League doesn't work at Eden Park. Friday night's test was lost in the vastness of the wrongly-shaped football ground. Even James "Turncoat" Tamou got off lightly from a distant crowd saving its energy for a Mexican wave.

This is not a party broadcast on behalf of the old league-ites who won't put a foot in the rugby stronghold on political grounds. But having watched tests and other major league matches in a wide range of stadiums, from Wembley to Carlaw Park, there is a formula that works for the game and one that does not.

Brisbane's purpose-built football ground Suncorp Stadium - a superb place - is about as big as it should get. Otherwise, league needs to get off the grandiose horse and play the game where it flourishes as a gladiatorial sport, in genuine football grounds.

League is made for intimate settings, where the crowd becomes integral to the game rather than being interested observers who get animated now and then. In smaller, more compact venues, the crowds feeds off the players, and the players react to the crowd. The result can be sensational.


Carlaw Park and the league stadium at Warrington in England were the venues for the two occasions that will always live on in my heart - the games being Auckland's 1989 win over Australia and Tonga's near-upset over the Kiwis in 1995. The atmosphere on those marvellous nights had to be experienced to be believed. You quickly forgot that you were sitting in sports' versions of a car wreck.

The former Kiwi braveheart Richie Barnett, writing in the Herald, described the lifting effect of a raucous crowd at the boutique North Harbour Stadium during the 1998 win over Australia.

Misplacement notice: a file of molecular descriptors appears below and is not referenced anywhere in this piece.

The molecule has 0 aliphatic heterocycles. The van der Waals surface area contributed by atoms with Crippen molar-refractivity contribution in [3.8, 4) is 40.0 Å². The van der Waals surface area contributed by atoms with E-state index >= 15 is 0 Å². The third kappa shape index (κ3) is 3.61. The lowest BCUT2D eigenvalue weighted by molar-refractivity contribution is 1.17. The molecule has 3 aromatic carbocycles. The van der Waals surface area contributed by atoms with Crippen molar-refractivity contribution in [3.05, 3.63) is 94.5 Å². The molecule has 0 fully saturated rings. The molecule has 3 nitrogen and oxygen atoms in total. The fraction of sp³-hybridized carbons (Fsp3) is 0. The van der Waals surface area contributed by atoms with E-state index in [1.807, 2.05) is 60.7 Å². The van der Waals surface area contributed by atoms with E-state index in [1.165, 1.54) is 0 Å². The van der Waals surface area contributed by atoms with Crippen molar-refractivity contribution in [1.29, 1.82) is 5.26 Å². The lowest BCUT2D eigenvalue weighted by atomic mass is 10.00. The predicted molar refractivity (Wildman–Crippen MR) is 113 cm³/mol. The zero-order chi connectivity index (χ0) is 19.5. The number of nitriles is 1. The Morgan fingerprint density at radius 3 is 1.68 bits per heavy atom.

That was another never-to-be-forgotten atmosphere, although trying to file copy while seated among that wild crowd was a nightmare. (The key ingredient missing from the North Harbour press box was the box).

North Harbour Stadium, Mt Smart Stadium or even Waikato Stadium. While in various states of imperfection - Waikato's only problem is distance from the major Auckland market - they are the best league venues in this part of the world, and would offer the Kiwis advantages.

There may be a short term economic downside with smaller crowds compared to Eden Park. But the long term benefits associated with increasing the chances of heartstopping entertainment and a Kiwi victory outweigh any negatives by a long way. In five major rugby league matches at Eden Park, Australian teams have triumphed every time over the Kiwis and Warriors. This is not a coincidence.


Stout defence is at the core of the Chiefs' remarkable Super 15 rugby turnaround this season.

Under new coaches Dave Rennie and Wayne Smith, they have developed a tough soul. Time to remember that Smith was the defence and counter-attack strategist for the World Cup-winning All Blacks last year. Like a few others, I had continued assuming (and written on occasion) that former test No10 Smith was the All Blacks' backs coach, but had to be reminded that this job ended up in the hands of Graham Henry.

The All Blacks' defence won the World Cup final for them, and Smith is doing the business again at the Chiefs.

As for Rennie, he comes across as a tough, old-school character who did the hard yards with Manawatu and is a coach on the rise. Pairing him with the vastly experienced Smith is shaping as a master stroke.


The Crusaders were too powerful for an intimidated Hurricanes side disrupted by late withdrawals, but they were helped by strangely one-sided officiating from Craig Joubert and his team, particularly over critical forward passes. Whatever happened to the notion that home ground advantage has an effect on the refereeing?